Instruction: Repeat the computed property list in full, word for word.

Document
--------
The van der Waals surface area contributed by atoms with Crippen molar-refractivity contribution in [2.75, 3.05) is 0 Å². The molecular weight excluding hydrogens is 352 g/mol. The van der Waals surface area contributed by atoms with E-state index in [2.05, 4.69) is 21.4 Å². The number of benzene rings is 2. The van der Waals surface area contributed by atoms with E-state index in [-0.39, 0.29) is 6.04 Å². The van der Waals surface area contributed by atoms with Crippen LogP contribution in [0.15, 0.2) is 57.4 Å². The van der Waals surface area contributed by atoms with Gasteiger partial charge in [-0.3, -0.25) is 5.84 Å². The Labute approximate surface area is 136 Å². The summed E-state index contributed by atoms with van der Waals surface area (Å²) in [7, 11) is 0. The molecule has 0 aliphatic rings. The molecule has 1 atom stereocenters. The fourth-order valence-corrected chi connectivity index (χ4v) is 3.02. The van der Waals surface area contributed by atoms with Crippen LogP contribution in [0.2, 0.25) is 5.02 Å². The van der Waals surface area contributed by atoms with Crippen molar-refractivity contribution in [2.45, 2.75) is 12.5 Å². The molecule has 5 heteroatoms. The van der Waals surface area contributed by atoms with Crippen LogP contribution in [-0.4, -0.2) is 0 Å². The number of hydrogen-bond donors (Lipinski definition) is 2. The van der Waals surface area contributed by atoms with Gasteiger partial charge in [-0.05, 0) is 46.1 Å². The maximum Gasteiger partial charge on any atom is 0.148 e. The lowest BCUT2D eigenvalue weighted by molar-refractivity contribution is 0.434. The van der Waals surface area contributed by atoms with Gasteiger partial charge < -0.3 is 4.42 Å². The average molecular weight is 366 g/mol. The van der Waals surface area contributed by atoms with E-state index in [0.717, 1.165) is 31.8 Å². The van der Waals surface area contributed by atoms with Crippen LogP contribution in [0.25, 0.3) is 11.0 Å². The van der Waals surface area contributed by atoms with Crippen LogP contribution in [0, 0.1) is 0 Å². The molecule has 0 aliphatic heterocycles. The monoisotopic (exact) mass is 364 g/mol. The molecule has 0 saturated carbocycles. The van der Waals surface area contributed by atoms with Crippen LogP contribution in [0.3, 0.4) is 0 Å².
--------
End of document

The van der Waals surface area contributed by atoms with Crippen molar-refractivity contribution in [2.75, 3.05) is 0 Å². The molecular weight excluding hydrogens is 352 g/mol. The van der Waals surface area contributed by atoms with E-state index in [2.05, 4.69) is 21.4 Å². The number of benzene rings is 2. The van der Waals surface area contributed by atoms with E-state index in [-0.39, 0.29) is 6.04 Å². The van der Waals surface area contributed by atoms with Crippen LogP contribution in [0.15, 0.2) is 57.4 Å². The van der Waals surface area contributed by atoms with Gasteiger partial charge in [-0.3, -0.25) is 5.84 Å². The Labute approximate surface area is 136 Å². The summed E-state index contributed by atoms with van der Waals surface area (Å²) in [7, 11) is 0. The molecule has 0 aliphatic rings. The molecule has 1 atom stereocenters. The fourth-order valence-corrected chi connectivity index (χ4v) is 3.02. The van der Waals surface area contributed by atoms with Crippen LogP contribution in [0.2, 0.25) is 5.02 Å². The van der Waals surface area contributed by atoms with Crippen molar-refractivity contribution in [2.45, 2.75) is 12.5 Å². The molecule has 5 heteroatoms. The van der Waals surface area contributed by atoms with Crippen LogP contribution in [-0.4, -0.2) is 0 Å². The number of hydrogen-bond donors (Lipinski definition) is 2. The van der Waals surface area contributed by atoms with Gasteiger partial charge in [-0.05, 0) is 46.1 Å². The maximum Gasteiger partial charge on any atom is 0.148 e. The lowest BCUT2D eigenvalue weighted by molar-refractivity contribution is 0.434. The van der Waals surface area contributed by atoms with Gasteiger partial charge < -0.3 is 4.42 Å². The average molecular weight is 366 g/mol. The van der Waals surface area contributed by atoms with E-state index in [0.717, 1.165) is 31.8 Å². The van der Waals surface area contributed by atoms with Crippen LogP contribution in [0.25, 0.3) is 11.0 Å². The van der Waals surface area contributed by atoms with Crippen LogP contribution in [0, 0.1) is 0 Å². The molecule has 0 aliphatic heterocycles. The monoisotopic (exact) mass is 364 g/mol. The molecule has 0 saturated carbocycles. The van der Waals surface area contributed by atoms with Crippen LogP contribution in [0.3, 0.4) is 0 Å².